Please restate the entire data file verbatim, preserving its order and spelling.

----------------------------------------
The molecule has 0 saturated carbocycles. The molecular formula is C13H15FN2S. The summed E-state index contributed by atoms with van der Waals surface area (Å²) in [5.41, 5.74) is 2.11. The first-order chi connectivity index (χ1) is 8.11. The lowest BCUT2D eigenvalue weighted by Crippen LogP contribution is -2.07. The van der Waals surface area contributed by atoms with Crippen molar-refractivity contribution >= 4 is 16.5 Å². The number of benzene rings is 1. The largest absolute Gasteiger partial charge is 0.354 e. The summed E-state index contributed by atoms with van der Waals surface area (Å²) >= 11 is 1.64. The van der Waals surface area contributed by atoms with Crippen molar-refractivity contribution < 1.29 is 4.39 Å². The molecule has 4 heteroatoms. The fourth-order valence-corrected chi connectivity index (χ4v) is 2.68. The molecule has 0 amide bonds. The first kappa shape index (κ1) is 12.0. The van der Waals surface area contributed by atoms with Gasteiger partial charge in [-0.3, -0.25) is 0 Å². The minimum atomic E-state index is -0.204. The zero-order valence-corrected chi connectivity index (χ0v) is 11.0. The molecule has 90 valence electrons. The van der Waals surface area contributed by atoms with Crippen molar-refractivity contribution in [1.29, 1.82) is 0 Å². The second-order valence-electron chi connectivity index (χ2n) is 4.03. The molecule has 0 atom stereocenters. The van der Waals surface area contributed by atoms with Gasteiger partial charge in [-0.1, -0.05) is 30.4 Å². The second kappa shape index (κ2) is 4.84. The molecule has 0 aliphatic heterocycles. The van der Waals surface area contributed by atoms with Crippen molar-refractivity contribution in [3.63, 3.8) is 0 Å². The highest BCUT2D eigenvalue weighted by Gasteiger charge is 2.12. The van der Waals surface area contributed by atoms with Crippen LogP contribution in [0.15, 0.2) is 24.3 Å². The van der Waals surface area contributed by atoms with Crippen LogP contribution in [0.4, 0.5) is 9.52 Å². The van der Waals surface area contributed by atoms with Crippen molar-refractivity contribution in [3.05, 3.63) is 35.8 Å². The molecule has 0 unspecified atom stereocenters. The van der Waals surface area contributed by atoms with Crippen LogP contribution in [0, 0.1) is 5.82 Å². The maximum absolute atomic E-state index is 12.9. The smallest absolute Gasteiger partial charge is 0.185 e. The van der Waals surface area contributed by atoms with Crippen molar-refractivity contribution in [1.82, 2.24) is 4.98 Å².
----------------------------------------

The molecule has 0 saturated carbocycles. The molecular formula is C13H15FN2S. The summed E-state index contributed by atoms with van der Waals surface area (Å²) in [5.41, 5.74) is 2.11. The first-order chi connectivity index (χ1) is 8.11. The lowest BCUT2D eigenvalue weighted by Crippen LogP contribution is -2.07. The van der Waals surface area contributed by atoms with Crippen molar-refractivity contribution >= 4 is 16.5 Å². The number of benzene rings is 1. The largest absolute Gasteiger partial charge is 0.354 e. The summed E-state index contributed by atoms with van der Waals surface area (Å²) >= 11 is 1.64. The van der Waals surface area contributed by atoms with Crippen molar-refractivity contribution < 1.29 is 4.39 Å². The molecule has 4 heteroatoms. The fourth-order valence-corrected chi connectivity index (χ4v) is 2.68. The molecule has 0 amide bonds. The first kappa shape index (κ1) is 12.0. The van der Waals surface area contributed by atoms with Gasteiger partial charge in [-0.3, -0.25) is 0 Å². The minimum atomic E-state index is -0.204. The zero-order valence-corrected chi connectivity index (χ0v) is 11.0. The molecule has 90 valence electrons. The van der Waals surface area contributed by atoms with Crippen molar-refractivity contribution in [1.29, 1.82) is 0 Å². The second-order valence-electron chi connectivity index (χ2n) is 4.03. The molecule has 0 atom stereocenters. The van der Waals surface area contributed by atoms with Gasteiger partial charge in [-0.1, -0.05) is 30.4 Å². The second kappa shape index (κ2) is 4.84. The molecule has 0 aliphatic heterocycles. The van der Waals surface area contributed by atoms with Crippen molar-refractivity contribution in [3.63, 3.8) is 0 Å². The highest BCUT2D eigenvalue weighted by Gasteiger charge is 2.12. The van der Waals surface area contributed by atoms with Crippen LogP contribution in [0.15, 0.2) is 24.3 Å². The van der Waals surface area contributed by atoms with Crippen LogP contribution in [0.4, 0.5) is 9.52 Å². The van der Waals surface area contributed by atoms with Crippen molar-refractivity contribution in [3.05, 3.63) is 35.8 Å². The molecule has 0 unspecified atom stereocenters. The van der Waals surface area contributed by atoms with Crippen LogP contribution in [0, 0.1) is 5.82 Å². The maximum absolute atomic E-state index is 12.9. The smallest absolute Gasteiger partial charge is 0.185 e. The van der Waals surface area contributed by atoms with Crippen molar-refractivity contribution in [1.82, 2.24) is 4.98 Å².